The first phase of the building work involving the palace’s exterior and installing security measures was completed a year ago, but the second phase has been delayed because the lengthy process of electing a new governor for Basra province has slowed down the tender process. Qahtan Al Abeed said that the museum’s interior should be completed in a year.
“Allowing the Estate to retain the tablet based on a spoils of war doctrine would be fundamentally unjust.”
So held New York’s highest court in a ruling today ordering the return of this Ancient gold antiquity to Germany. This was the second appeal to resolve the dispute over this small tablet. In an earlier probate proceeding, the estate was allowed to keep the tablet on the grounds that the German museum had waited too long to make its claim. The German claimant was the Vorderasiatisches Museum, a branch of the Pergamon in Berlin.
Here’s the story of the tablet based on the court’s ruling. Its a 3,000-year-old gold tablet which dates to the 13th Century BCE. The tablet was found before the first World War by German archaeologists near the Ishtar temple in Ashur, Iraq. The tablet was in the inventory of a Berlin Museum starting in 1926. The Museum was closed during the second World War, and its collection was put in storage. But in 1945 the tablet was discovered to be missing.
The tablet “resurfaced” in 2003 when its possessor, Riven Flamenbaum, passed away and his daughter and executor of his estate Hannah listed a “coin collection” in the accounting. But her brother Israel objected to the accounting and asserted that what he described as a “gold wafer” was an ancient Assyrian artifact and properly belonged to a German Museum.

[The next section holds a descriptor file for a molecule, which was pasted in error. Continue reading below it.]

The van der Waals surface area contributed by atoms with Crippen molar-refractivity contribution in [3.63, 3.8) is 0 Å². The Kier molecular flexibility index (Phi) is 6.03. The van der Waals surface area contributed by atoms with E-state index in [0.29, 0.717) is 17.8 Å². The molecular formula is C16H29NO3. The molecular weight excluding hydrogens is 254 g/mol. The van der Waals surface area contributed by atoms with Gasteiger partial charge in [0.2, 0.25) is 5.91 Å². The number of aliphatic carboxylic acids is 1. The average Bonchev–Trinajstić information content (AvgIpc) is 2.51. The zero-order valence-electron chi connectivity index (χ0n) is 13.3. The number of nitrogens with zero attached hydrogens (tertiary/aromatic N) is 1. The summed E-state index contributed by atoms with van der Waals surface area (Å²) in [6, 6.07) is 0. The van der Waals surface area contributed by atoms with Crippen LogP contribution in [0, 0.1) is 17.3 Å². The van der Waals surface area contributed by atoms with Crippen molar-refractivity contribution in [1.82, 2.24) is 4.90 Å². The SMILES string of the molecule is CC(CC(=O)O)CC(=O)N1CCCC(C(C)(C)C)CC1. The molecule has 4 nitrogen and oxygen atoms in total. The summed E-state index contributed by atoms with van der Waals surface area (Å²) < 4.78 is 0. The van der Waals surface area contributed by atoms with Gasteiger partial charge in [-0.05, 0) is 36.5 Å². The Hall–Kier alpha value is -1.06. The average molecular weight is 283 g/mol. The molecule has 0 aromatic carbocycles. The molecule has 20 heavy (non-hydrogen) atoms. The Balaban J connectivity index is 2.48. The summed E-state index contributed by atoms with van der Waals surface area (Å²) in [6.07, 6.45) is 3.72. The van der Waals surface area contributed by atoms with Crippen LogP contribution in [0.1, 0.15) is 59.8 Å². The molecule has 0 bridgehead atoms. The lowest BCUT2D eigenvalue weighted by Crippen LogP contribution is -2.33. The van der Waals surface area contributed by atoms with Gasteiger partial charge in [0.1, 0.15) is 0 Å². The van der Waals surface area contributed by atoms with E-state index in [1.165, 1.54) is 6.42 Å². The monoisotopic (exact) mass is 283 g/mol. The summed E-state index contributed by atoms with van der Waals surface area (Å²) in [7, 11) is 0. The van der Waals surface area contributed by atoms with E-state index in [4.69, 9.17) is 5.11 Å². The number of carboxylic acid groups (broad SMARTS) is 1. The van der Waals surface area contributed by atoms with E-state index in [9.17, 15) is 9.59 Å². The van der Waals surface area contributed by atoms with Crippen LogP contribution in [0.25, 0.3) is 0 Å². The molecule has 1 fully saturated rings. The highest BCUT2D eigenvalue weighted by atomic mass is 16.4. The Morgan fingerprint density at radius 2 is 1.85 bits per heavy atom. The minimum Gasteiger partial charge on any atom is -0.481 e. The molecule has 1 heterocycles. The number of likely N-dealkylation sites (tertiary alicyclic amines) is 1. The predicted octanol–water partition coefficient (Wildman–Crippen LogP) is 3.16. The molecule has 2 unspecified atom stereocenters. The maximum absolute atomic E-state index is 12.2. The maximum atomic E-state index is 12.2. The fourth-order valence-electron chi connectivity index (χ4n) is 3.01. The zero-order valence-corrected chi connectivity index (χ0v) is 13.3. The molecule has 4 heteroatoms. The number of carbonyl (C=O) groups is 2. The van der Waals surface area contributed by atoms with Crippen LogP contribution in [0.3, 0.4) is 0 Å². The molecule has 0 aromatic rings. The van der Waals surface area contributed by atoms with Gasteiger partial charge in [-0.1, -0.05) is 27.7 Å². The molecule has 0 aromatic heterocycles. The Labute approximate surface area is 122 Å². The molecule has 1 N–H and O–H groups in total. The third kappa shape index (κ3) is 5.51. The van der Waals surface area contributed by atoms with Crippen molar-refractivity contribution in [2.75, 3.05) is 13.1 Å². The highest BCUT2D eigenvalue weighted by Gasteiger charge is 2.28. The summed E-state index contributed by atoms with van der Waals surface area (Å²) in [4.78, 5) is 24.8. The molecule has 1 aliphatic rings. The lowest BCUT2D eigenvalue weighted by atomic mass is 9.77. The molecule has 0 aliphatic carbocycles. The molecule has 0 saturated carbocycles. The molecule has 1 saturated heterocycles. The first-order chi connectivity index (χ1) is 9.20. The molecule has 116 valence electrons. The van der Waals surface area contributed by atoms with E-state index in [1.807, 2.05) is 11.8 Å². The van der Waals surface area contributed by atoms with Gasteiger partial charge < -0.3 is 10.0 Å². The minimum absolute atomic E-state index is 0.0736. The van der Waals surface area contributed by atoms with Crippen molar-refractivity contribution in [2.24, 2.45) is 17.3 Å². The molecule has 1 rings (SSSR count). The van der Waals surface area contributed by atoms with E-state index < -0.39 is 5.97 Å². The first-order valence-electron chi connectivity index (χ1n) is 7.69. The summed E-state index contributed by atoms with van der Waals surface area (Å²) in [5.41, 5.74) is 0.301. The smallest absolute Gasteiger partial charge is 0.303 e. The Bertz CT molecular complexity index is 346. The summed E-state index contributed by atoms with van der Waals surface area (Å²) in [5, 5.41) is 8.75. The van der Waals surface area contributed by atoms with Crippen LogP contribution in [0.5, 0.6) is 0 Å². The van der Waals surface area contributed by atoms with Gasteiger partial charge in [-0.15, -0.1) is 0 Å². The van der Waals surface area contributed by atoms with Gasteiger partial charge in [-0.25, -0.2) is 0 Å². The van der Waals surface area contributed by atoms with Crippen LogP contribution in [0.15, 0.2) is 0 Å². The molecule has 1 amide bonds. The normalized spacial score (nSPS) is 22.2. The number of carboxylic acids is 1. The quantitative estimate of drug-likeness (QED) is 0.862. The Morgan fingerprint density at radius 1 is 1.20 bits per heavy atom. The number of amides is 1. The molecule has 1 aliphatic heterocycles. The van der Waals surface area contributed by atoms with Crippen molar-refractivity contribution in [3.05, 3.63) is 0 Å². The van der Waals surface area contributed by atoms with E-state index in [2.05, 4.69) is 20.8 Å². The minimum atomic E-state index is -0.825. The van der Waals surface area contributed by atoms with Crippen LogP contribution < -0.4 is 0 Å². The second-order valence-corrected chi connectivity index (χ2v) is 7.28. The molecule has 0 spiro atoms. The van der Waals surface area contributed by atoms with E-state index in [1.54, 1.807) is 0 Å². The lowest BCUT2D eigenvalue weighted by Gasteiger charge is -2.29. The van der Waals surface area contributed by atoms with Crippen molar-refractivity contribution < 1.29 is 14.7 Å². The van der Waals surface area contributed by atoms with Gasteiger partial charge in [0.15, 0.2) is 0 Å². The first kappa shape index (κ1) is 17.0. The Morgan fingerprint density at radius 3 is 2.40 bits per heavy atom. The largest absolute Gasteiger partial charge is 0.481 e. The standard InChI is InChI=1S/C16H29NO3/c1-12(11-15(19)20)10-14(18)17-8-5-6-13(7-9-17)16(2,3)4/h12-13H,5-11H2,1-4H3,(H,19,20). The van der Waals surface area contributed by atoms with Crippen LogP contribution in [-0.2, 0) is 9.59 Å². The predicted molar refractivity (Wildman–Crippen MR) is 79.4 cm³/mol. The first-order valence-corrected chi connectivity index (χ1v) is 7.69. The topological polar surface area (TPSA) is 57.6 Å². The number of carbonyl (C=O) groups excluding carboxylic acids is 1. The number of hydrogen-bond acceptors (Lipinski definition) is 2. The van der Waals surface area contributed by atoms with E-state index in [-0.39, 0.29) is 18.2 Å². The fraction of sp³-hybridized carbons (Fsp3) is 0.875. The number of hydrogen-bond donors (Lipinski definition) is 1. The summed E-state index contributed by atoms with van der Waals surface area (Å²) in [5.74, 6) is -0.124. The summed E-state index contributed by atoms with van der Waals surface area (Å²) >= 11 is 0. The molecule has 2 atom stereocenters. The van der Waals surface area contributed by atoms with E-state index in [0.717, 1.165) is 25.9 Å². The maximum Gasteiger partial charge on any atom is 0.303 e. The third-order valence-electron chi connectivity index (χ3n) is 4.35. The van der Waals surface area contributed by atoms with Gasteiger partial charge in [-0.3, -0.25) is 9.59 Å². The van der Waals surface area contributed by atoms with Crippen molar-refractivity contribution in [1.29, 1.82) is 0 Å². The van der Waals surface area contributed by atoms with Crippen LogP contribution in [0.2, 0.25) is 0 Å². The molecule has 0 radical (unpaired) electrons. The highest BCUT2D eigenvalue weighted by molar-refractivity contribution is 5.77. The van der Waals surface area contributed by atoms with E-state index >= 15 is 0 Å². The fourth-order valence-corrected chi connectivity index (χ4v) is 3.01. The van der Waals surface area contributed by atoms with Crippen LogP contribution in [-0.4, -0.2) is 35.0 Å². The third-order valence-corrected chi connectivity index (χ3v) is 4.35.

The court opinion is silent on how Flamenbaum may have acquired the tablet. The story according to the family was that the elder Flamenbaum, an Auschwitz holocaust survivor, acquired the tablet from a Russian soldier in exchange for cigarettes. Hannah Flamenbau is quoted by the AP with respect to her claim that “The thought was if we’re allowed to retain it, put it on display in one of the museums, whether down here in Battery Park City in Manhattan or even in Israel. Use it as a way to talk about the Holocaust … and my parents’ story”.
The estate argued that it should retain the tablet because of the doctrine of laches, an equitable legal principle that essentially says it would be unjust to let a claimant wait this long to make a claim. However, the New York Court of Appeals held that though there may have been a delay, it was not unreasonable in light of the circumstances, and importantly no injustice would be done to the estate. Especially considering there was an indication that Flamenbaum knew the tablet rightfully belonged to a German museum.
The other claim was that when Russia invaded Germany, Russia acquired artifacts like the tablet from Germany as spoils of war, and thus the German Museum could no longer hold good title. This legal argument conflicts with the steady stream of domestic and international principles of the last 150 years. You cannot invade a nation and strip it of its works of art. And so, this unlikely dispute which arose out of a dispute between siblings who lost their father results in the return of this gold tablet to Germany.
In a longform piece for the New York Times magazine, Ed Caesar has a thoughtful and wonderfully-written discussion of art theft that (amazingly!) offers some new insights into a well-worn subject. Here is a taste, but the whole piece is worth a read: